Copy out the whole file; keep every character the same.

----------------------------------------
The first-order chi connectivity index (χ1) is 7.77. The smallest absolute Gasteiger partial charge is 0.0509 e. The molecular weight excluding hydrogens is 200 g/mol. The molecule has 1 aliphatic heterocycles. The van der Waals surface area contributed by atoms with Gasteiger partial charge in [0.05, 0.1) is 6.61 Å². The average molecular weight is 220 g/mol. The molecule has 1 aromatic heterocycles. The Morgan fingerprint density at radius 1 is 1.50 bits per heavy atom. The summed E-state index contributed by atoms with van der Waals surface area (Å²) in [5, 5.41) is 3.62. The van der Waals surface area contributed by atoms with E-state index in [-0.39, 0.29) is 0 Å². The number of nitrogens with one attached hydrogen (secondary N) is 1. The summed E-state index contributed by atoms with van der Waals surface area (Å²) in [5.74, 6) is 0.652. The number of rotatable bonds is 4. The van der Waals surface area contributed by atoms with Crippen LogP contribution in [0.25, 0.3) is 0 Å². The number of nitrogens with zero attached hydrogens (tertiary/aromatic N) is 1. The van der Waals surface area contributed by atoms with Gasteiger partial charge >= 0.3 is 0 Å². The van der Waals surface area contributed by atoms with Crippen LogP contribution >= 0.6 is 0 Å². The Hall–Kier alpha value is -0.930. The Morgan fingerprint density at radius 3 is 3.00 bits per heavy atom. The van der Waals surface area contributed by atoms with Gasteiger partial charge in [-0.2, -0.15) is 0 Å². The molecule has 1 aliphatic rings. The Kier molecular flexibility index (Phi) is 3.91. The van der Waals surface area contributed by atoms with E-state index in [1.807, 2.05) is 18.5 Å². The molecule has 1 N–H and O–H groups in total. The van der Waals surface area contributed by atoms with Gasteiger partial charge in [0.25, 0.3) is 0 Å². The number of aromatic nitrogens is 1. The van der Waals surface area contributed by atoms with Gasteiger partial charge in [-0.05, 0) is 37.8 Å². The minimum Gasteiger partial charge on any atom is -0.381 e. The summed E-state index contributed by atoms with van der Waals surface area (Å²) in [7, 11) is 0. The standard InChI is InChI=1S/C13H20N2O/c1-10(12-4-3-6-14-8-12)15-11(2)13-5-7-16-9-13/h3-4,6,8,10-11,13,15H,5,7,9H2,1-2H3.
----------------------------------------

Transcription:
The first-order chi connectivity index (χ1) is 7.77. The smallest absolute Gasteiger partial charge is 0.0509 e. The molecular weight excluding hydrogens is 200 g/mol. The molecule has 1 aliphatic heterocycles. The van der Waals surface area contributed by atoms with Gasteiger partial charge in [0.05, 0.1) is 6.61 Å². The average molecular weight is 220 g/mol. The molecule has 1 aromatic heterocycles. The Morgan fingerprint density at radius 1 is 1.50 bits per heavy atom. The summed E-state index contributed by atoms with van der Waals surface area (Å²) in [5, 5.41) is 3.62. The van der Waals surface area contributed by atoms with E-state index in [-0.39, 0.29) is 0 Å². The number of nitrogens with one attached hydrogen (secondary N) is 1. The summed E-state index contributed by atoms with van der Waals surface area (Å²) in [5.74, 6) is 0.652. The number of rotatable bonds is 4. The van der Waals surface area contributed by atoms with Crippen LogP contribution in [0.25, 0.3) is 0 Å². The number of nitrogens with zero attached hydrogens (tertiary/aromatic N) is 1. The van der Waals surface area contributed by atoms with Gasteiger partial charge >= 0.3 is 0 Å². The van der Waals surface area contributed by atoms with Crippen LogP contribution >= 0.6 is 0 Å². The Hall–Kier alpha value is -0.930. The Morgan fingerprint density at radius 3 is 3.00 bits per heavy atom. The van der Waals surface area contributed by atoms with Gasteiger partial charge in [-0.2, -0.15) is 0 Å². The molecule has 1 aliphatic rings. The Kier molecular flexibility index (Phi) is 3.91. The van der Waals surface area contributed by atoms with E-state index in [1.807, 2.05) is 18.5 Å². The molecule has 1 N–H and O–H groups in total. The van der Waals surface area contributed by atoms with Gasteiger partial charge in [0.25, 0.3) is 0 Å². The number of aromatic nitrogens is 1. The van der Waals surface area contributed by atoms with Gasteiger partial charge in [-0.05, 0) is 37.8 Å². The minimum Gasteiger partial charge on any atom is -0.381 e. The summed E-state index contributed by atoms with van der Waals surface area (Å²) in [7, 11) is 0. The standard InChI is InChI=1S/C13H20N2O/c1-10(12-4-3-6-14-8-12)15-11(2)13-5-7-16-9-13/h3-4,6,8,10-11,13,15H,5,7,9H2,1-2H3.